Sally Kindberg and more Nottingham connections

Recently I visited Nottingham, had a very positive meeting with a representative of Nottingham Castle to discuss plans for running writing/comic strip workshops at the Castle, explored the Castle tunnels and stayed with an old primary school friend and his wife in the town.   A few days later, with no notice to its staff apparently, the Castle closed its gates.  The Castle Trust went into liquidation.  I have Nottingham connections through my mother’s family; the photo above is of the young Shipstone daughters of Sir Thomas Shipstone, a Nottingham beer baron, a kindly man apparently, a philanthropist and a bit of a dandy.  My formidable grandmother, known to us later as Coco, is on the far left.

The women didn’t get involved in the brewery business, although later their husbands did, but discreetly, as at the time ‘trade’ (especially involving beer) was looked down on. My grandmother lived close to the Castle in the Nottingham Park, where I sometimes stayed when a very young child.  The house features in my slowly ongoing work-in-progress, a graphic mystery/memoir.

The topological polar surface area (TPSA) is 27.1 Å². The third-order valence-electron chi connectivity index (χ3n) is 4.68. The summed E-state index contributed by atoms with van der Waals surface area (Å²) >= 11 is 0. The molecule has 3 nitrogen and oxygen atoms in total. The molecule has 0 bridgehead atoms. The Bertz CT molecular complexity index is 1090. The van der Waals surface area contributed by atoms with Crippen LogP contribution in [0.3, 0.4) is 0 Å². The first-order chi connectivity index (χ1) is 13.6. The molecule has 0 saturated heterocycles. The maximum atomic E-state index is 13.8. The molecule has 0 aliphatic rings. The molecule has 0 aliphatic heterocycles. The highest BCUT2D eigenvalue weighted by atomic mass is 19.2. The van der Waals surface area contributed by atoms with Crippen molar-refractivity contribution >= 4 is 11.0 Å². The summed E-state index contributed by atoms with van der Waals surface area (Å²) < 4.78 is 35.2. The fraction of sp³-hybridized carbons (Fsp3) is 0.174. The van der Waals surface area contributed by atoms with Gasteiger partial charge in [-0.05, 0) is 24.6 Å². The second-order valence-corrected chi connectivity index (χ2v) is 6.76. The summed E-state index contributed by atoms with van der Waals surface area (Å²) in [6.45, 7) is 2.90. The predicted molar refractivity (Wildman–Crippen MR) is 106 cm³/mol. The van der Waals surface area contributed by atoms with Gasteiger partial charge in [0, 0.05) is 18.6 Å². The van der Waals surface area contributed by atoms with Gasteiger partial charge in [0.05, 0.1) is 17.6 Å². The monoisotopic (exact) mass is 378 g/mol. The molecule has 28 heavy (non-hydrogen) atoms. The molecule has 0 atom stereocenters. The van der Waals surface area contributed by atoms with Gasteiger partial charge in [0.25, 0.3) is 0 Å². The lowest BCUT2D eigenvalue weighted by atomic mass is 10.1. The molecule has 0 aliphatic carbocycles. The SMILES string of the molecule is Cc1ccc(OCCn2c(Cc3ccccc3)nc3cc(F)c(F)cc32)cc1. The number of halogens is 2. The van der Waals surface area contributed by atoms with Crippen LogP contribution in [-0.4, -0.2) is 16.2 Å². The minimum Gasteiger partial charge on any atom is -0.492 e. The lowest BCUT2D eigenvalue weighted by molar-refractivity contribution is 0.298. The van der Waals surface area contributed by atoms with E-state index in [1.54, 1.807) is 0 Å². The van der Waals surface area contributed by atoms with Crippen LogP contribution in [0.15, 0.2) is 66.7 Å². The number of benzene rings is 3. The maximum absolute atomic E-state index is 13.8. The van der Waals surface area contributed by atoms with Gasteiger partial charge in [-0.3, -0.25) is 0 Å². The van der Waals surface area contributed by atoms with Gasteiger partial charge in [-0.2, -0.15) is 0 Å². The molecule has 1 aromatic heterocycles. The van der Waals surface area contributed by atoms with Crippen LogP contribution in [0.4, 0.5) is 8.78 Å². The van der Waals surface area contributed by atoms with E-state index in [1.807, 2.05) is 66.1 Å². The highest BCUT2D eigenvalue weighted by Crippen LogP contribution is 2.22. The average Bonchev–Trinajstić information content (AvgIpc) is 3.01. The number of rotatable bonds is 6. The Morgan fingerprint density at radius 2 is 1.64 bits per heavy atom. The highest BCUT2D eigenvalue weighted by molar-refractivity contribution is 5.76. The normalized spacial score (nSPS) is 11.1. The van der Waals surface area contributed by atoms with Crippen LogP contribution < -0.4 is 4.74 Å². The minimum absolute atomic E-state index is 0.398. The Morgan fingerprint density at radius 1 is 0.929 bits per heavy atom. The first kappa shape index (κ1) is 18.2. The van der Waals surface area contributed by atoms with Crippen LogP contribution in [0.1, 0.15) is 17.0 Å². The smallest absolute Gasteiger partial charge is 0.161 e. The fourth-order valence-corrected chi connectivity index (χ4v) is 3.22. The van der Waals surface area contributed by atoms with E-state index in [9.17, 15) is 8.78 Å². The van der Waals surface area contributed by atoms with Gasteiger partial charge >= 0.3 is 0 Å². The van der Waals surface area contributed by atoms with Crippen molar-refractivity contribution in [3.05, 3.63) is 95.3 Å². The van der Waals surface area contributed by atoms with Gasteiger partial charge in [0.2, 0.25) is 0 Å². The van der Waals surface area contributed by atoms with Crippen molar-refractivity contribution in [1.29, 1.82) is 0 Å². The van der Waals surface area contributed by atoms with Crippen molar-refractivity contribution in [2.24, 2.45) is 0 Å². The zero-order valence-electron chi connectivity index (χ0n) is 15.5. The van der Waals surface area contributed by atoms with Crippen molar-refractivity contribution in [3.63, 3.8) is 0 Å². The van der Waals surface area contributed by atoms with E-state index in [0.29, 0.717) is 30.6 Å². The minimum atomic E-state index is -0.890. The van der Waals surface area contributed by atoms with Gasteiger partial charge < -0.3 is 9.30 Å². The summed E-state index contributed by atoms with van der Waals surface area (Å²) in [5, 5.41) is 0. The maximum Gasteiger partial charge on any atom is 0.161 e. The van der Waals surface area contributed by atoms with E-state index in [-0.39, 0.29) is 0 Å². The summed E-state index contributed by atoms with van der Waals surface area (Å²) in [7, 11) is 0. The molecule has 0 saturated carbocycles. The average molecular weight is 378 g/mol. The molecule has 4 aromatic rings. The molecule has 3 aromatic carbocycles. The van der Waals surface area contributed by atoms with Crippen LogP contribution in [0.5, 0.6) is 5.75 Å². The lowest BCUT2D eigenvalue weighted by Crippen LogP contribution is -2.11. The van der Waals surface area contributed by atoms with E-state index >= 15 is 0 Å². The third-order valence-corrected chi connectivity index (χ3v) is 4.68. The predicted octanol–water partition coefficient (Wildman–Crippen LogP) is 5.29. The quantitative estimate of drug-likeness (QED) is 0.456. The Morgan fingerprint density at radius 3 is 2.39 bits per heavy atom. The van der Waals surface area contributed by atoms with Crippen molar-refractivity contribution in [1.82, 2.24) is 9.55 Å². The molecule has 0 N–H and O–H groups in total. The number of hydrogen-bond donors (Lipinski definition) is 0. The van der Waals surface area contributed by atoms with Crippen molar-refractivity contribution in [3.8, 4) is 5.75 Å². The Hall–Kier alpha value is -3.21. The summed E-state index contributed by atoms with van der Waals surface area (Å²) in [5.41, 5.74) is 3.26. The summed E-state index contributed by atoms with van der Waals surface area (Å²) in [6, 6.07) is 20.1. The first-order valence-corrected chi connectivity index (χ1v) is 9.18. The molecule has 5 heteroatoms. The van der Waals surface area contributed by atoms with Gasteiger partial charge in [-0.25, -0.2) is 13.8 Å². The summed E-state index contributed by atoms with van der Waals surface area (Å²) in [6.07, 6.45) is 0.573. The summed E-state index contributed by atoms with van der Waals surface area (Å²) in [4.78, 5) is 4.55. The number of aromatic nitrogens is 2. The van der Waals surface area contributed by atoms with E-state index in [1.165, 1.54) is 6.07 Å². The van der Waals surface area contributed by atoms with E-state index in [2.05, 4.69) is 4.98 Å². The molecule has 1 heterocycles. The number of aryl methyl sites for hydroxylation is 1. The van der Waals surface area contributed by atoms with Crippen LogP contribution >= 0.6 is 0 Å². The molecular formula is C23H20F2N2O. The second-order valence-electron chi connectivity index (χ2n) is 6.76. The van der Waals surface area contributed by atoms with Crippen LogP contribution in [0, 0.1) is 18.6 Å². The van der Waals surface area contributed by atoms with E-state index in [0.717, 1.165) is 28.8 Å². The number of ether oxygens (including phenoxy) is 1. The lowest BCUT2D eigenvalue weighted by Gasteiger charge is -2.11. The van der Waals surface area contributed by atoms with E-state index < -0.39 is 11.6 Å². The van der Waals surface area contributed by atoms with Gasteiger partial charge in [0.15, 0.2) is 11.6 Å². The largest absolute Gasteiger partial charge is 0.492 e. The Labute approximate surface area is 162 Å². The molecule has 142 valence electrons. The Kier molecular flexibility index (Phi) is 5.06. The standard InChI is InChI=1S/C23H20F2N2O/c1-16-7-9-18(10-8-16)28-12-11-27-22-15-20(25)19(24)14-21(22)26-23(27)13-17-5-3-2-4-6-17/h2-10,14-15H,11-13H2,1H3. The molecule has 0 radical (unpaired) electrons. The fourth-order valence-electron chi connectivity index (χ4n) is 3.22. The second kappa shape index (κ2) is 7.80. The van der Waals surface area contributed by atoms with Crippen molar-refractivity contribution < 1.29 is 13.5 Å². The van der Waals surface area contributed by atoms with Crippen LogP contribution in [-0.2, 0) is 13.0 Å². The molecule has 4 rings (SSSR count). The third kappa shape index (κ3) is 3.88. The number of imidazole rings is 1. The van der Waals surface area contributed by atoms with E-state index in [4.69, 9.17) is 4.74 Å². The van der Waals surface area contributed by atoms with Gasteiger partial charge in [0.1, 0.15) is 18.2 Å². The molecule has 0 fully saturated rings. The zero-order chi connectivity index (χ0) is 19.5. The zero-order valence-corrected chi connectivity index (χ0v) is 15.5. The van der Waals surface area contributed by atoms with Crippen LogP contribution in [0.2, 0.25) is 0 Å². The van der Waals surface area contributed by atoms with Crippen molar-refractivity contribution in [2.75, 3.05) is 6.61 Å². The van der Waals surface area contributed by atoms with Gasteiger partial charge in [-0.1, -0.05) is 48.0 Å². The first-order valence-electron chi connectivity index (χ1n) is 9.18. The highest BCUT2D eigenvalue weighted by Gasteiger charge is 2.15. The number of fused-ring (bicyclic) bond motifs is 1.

My great-grandmother Frances’s frock (c1860) was displayed in part of Nottingham Castle until a few years ago. I was intrigued by its stiff carapace of poison green and black silk, wondering if it had been dyed using one of the new aniline dyes, although it’s quite faded now.  Was the dress uncomfortable to wear? It looks it. The frock was displayed in a glass cabinet next to a suit of dark plush velvet (his best suit?) belonging to a Mr Seaman, gamekeeper, when I visited.

Two elderly ladies watched me trying to take photos through the glass, whispering together.  I turned to them and said this frock belonged to my great-grandmother.  No it didn’t they cried and hurried away before I could ask them who they were.  Frances’s frock has been moved and is now, I am told, in Newstead Abbey, once home of the poet Lord Byron.



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